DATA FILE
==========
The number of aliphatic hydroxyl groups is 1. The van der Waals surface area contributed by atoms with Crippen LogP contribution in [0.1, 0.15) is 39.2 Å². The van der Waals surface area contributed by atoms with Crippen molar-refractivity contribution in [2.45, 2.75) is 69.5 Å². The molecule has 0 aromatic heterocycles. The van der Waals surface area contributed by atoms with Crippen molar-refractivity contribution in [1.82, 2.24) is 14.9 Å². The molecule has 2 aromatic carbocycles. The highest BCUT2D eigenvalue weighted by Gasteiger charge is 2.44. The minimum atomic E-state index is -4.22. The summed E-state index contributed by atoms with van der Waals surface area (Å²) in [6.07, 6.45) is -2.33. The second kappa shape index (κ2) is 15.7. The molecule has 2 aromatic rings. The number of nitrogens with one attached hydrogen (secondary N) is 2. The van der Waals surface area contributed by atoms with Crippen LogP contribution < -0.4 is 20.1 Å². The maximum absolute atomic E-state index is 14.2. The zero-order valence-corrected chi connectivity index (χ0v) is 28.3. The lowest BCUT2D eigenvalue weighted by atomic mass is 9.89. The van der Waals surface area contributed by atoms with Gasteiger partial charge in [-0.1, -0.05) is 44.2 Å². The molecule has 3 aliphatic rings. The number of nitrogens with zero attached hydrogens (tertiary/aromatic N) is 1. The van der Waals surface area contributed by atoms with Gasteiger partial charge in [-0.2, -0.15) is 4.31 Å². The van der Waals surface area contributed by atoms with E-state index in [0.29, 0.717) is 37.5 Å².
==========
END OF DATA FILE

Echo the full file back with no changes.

The number of aliphatic hydroxyl groups is 1. The van der Waals surface area contributed by atoms with Crippen LogP contribution in [0.1, 0.15) is 39.2 Å². The van der Waals surface area contributed by atoms with Crippen molar-refractivity contribution in [2.45, 2.75) is 69.5 Å². The molecule has 0 aromatic heterocycles. The van der Waals surface area contributed by atoms with Crippen molar-refractivity contribution in [1.82, 2.24) is 14.9 Å². The molecule has 2 aromatic carbocycles. The highest BCUT2D eigenvalue weighted by Gasteiger charge is 2.44. The minimum atomic E-state index is -4.22. The summed E-state index contributed by atoms with van der Waals surface area (Å²) in [6.07, 6.45) is -2.33. The second kappa shape index (κ2) is 15.7. The molecule has 2 aromatic rings. The number of nitrogens with one attached hydrogen (secondary N) is 2. The van der Waals surface area contributed by atoms with Crippen LogP contribution < -0.4 is 20.1 Å². The maximum absolute atomic E-state index is 14.2. The zero-order valence-corrected chi connectivity index (χ0v) is 28.3. The lowest BCUT2D eigenvalue weighted by atomic mass is 9.89. The van der Waals surface area contributed by atoms with Gasteiger partial charge in [-0.1, -0.05) is 44.2 Å². The molecule has 3 aliphatic rings. The number of nitrogens with zero attached hydrogens (tertiary/aromatic N) is 1. The van der Waals surface area contributed by atoms with Gasteiger partial charge in [-0.2, -0.15) is 4.31 Å². The van der Waals surface area contributed by atoms with E-state index in [0.29, 0.717) is 37.5 Å².